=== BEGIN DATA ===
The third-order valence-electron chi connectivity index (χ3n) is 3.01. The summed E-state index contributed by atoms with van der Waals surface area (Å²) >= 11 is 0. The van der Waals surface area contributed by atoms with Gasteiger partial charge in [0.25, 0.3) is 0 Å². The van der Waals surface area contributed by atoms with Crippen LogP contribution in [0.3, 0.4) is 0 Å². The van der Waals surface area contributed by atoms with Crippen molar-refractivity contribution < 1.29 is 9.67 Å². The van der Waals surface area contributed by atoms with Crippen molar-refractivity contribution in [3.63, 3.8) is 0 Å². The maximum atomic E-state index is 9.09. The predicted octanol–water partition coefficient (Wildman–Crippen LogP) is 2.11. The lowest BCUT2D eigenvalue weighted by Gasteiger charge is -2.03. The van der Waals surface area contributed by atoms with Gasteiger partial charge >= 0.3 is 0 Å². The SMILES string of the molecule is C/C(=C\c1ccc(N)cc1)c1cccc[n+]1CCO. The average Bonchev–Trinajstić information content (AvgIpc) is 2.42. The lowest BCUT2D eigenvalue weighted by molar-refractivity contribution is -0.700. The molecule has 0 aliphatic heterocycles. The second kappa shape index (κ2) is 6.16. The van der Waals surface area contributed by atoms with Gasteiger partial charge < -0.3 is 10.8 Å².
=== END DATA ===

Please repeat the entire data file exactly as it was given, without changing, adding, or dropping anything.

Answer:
The third-order valence-electron chi connectivity index (χ3n) is 3.01. The summed E-state index contributed by atoms with van der Waals surface area (Å²) >= 11 is 0. The van der Waals surface area contributed by atoms with Gasteiger partial charge in [0.25, 0.3) is 0 Å². The van der Waals surface area contributed by atoms with Crippen LogP contribution in [0.3, 0.4) is 0 Å². The van der Waals surface area contributed by atoms with Crippen molar-refractivity contribution < 1.29 is 9.67 Å². The van der Waals surface area contributed by atoms with Crippen molar-refractivity contribution in [3.63, 3.8) is 0 Å². The maximum atomic E-state index is 9.09. The predicted octanol–water partition coefficient (Wildman–Crippen LogP) is 2.11. The lowest BCUT2D eigenvalue weighted by Gasteiger charge is -2.03. The van der Waals surface area contributed by atoms with Gasteiger partial charge >= 0.3 is 0 Å². The SMILES string of the molecule is C/C(=C\c1ccc(N)cc1)c1cccc[n+]1CCO. The average Bonchev–Trinajstić information content (AvgIpc) is 2.42. The lowest BCUT2D eigenvalue weighted by molar-refractivity contribution is -0.700. The molecule has 0 aliphatic heterocycles. The second kappa shape index (κ2) is 6.16. The van der Waals surface area contributed by atoms with Gasteiger partial charge < -0.3 is 10.8 Å².